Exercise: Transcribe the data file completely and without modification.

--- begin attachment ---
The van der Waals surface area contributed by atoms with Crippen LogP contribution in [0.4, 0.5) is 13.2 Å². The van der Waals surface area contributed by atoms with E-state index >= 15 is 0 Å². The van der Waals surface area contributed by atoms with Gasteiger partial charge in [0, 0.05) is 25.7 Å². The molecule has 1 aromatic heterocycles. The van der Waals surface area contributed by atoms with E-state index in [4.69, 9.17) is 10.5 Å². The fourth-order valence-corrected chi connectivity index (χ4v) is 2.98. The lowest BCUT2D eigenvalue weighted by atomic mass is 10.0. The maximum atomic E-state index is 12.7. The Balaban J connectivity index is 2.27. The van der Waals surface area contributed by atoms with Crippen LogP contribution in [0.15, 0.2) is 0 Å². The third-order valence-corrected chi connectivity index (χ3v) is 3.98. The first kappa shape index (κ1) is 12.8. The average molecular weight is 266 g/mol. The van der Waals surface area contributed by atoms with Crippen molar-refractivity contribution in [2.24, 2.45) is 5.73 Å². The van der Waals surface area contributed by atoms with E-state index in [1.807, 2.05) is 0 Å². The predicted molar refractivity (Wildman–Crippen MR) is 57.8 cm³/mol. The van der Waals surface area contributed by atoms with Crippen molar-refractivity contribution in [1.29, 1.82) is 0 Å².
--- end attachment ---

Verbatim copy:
The van der Waals surface area contributed by atoms with Crippen LogP contribution in [0.4, 0.5) is 13.2 Å². The van der Waals surface area contributed by atoms with E-state index >= 15 is 0 Å². The van der Waals surface area contributed by atoms with Gasteiger partial charge in [0, 0.05) is 25.7 Å². The molecule has 1 aromatic heterocycles. The van der Waals surface area contributed by atoms with E-state index in [4.69, 9.17) is 10.5 Å². The fourth-order valence-corrected chi connectivity index (χ4v) is 2.98. The lowest BCUT2D eigenvalue weighted by atomic mass is 10.0. The maximum atomic E-state index is 12.7. The Balaban J connectivity index is 2.27. The van der Waals surface area contributed by atoms with Crippen LogP contribution in [0.15, 0.2) is 0 Å². The third-order valence-corrected chi connectivity index (χ3v) is 3.98. The first kappa shape index (κ1) is 12.8. The average molecular weight is 266 g/mol. The van der Waals surface area contributed by atoms with Crippen molar-refractivity contribution in [2.24, 2.45) is 5.73 Å². The van der Waals surface area contributed by atoms with E-state index in [1.807, 2.05) is 0 Å². The predicted molar refractivity (Wildman–Crippen MR) is 57.8 cm³/mol. The van der Waals surface area contributed by atoms with Crippen molar-refractivity contribution in [1.29, 1.82) is 0 Å².